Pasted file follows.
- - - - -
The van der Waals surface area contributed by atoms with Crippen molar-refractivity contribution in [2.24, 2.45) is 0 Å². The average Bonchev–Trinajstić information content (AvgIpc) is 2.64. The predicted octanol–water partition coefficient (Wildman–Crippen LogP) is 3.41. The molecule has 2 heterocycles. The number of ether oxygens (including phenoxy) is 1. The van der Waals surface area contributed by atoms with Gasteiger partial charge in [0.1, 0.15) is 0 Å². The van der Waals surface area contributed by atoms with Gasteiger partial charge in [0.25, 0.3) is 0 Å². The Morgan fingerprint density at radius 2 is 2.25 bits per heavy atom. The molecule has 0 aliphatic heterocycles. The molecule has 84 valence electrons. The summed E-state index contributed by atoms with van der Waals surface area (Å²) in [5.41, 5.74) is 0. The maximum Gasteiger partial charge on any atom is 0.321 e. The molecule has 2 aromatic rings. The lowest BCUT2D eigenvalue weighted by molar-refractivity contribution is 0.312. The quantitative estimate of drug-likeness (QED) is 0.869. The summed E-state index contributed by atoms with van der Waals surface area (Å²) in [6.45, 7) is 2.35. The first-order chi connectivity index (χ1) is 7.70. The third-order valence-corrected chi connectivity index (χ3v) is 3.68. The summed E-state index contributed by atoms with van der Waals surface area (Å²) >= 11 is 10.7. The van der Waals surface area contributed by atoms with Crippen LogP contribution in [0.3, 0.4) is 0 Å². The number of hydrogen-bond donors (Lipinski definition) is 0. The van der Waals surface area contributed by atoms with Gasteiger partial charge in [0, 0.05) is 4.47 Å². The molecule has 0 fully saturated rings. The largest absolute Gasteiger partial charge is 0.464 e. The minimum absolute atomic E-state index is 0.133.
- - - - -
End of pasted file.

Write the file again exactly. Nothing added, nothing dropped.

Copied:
The van der Waals surface area contributed by atoms with Crippen molar-refractivity contribution in [2.24, 2.45) is 0 Å². The average Bonchev–Trinajstić information content (AvgIpc) is 2.64. The predicted octanol–water partition coefficient (Wildman–Crippen LogP) is 3.41. The molecule has 2 heterocycles. The number of ether oxygens (including phenoxy) is 1. The van der Waals surface area contributed by atoms with Gasteiger partial charge in [0.1, 0.15) is 0 Å². The van der Waals surface area contributed by atoms with Gasteiger partial charge in [0.25, 0.3) is 0 Å². The Morgan fingerprint density at radius 2 is 2.25 bits per heavy atom. The molecule has 0 aliphatic heterocycles. The molecule has 84 valence electrons. The summed E-state index contributed by atoms with van der Waals surface area (Å²) in [5.41, 5.74) is 0. The maximum Gasteiger partial charge on any atom is 0.321 e. The molecule has 2 aromatic rings. The lowest BCUT2D eigenvalue weighted by molar-refractivity contribution is 0.312. The quantitative estimate of drug-likeness (QED) is 0.869. The summed E-state index contributed by atoms with van der Waals surface area (Å²) in [6.45, 7) is 2.35. The first-order chi connectivity index (χ1) is 7.70. The third-order valence-corrected chi connectivity index (χ3v) is 3.68. The summed E-state index contributed by atoms with van der Waals surface area (Å²) >= 11 is 10.7. The van der Waals surface area contributed by atoms with Crippen LogP contribution in [0.3, 0.4) is 0 Å². The number of hydrogen-bond donors (Lipinski definition) is 0. The van der Waals surface area contributed by atoms with Gasteiger partial charge in [0, 0.05) is 4.47 Å². The molecule has 0 fully saturated rings. The largest absolute Gasteiger partial charge is 0.464 e. The minimum absolute atomic E-state index is 0.133.